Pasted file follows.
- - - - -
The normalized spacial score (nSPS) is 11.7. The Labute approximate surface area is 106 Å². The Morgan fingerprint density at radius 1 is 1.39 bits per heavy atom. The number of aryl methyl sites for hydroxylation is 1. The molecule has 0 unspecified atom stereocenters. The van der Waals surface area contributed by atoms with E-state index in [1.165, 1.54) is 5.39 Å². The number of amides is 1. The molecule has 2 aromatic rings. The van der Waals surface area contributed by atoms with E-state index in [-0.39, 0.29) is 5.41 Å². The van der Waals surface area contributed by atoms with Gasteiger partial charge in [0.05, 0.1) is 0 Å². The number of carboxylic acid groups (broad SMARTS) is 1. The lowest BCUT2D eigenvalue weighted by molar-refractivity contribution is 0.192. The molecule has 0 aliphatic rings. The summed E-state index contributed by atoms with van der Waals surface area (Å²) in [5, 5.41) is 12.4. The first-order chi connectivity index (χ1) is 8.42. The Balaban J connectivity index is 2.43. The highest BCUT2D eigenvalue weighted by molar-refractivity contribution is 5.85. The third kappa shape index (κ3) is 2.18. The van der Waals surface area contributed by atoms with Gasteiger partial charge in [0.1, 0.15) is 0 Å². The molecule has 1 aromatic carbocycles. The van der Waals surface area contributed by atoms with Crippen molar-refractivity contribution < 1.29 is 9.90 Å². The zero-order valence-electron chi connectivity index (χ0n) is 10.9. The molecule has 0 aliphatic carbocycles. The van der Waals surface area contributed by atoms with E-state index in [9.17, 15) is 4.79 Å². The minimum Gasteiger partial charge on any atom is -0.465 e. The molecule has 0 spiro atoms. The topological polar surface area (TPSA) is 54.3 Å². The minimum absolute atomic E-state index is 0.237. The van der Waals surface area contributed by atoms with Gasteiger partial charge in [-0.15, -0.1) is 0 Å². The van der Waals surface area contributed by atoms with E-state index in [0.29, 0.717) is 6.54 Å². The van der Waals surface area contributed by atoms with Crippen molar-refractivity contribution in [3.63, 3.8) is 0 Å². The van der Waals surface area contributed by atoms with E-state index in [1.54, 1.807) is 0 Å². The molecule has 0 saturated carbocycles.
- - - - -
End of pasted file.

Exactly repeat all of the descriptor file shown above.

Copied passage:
The normalized spacial score (nSPS) is 11.7. The Labute approximate surface area is 106 Å². The Morgan fingerprint density at radius 1 is 1.39 bits per heavy atom. The number of aryl methyl sites for hydroxylation is 1. The molecule has 0 unspecified atom stereocenters. The van der Waals surface area contributed by atoms with E-state index in [1.165, 1.54) is 5.39 Å². The number of amides is 1. The molecule has 2 aromatic rings. The van der Waals surface area contributed by atoms with E-state index in [-0.39, 0.29) is 5.41 Å². The van der Waals surface area contributed by atoms with Gasteiger partial charge in [0.05, 0.1) is 0 Å². The number of carboxylic acid groups (broad SMARTS) is 1. The lowest BCUT2D eigenvalue weighted by molar-refractivity contribution is 0.192. The molecule has 0 aliphatic rings. The summed E-state index contributed by atoms with van der Waals surface area (Å²) in [5, 5.41) is 12.4. The first-order chi connectivity index (χ1) is 8.42. The Balaban J connectivity index is 2.43. The highest BCUT2D eigenvalue weighted by molar-refractivity contribution is 5.85. The third kappa shape index (κ3) is 2.18. The van der Waals surface area contributed by atoms with Gasteiger partial charge in [0.1, 0.15) is 0 Å². The molecule has 1 aromatic carbocycles. The van der Waals surface area contributed by atoms with Crippen molar-refractivity contribution < 1.29 is 9.90 Å². The zero-order valence-electron chi connectivity index (χ0n) is 10.9. The molecule has 0 aliphatic carbocycles. The van der Waals surface area contributed by atoms with E-state index in [9.17, 15) is 4.79 Å². The minimum Gasteiger partial charge on any atom is -0.465 e. The molecule has 0 spiro atoms. The topological polar surface area (TPSA) is 54.3 Å². The minimum absolute atomic E-state index is 0.237. The van der Waals surface area contributed by atoms with Gasteiger partial charge in [-0.15, -0.1) is 0 Å². The van der Waals surface area contributed by atoms with E-state index in [0.29, 0.717) is 6.54 Å². The van der Waals surface area contributed by atoms with Crippen molar-refractivity contribution in [3.63, 3.8) is 0 Å². The van der Waals surface area contributed by atoms with E-state index in [1.54, 1.807) is 0 Å². The molecule has 0 saturated carbocycles.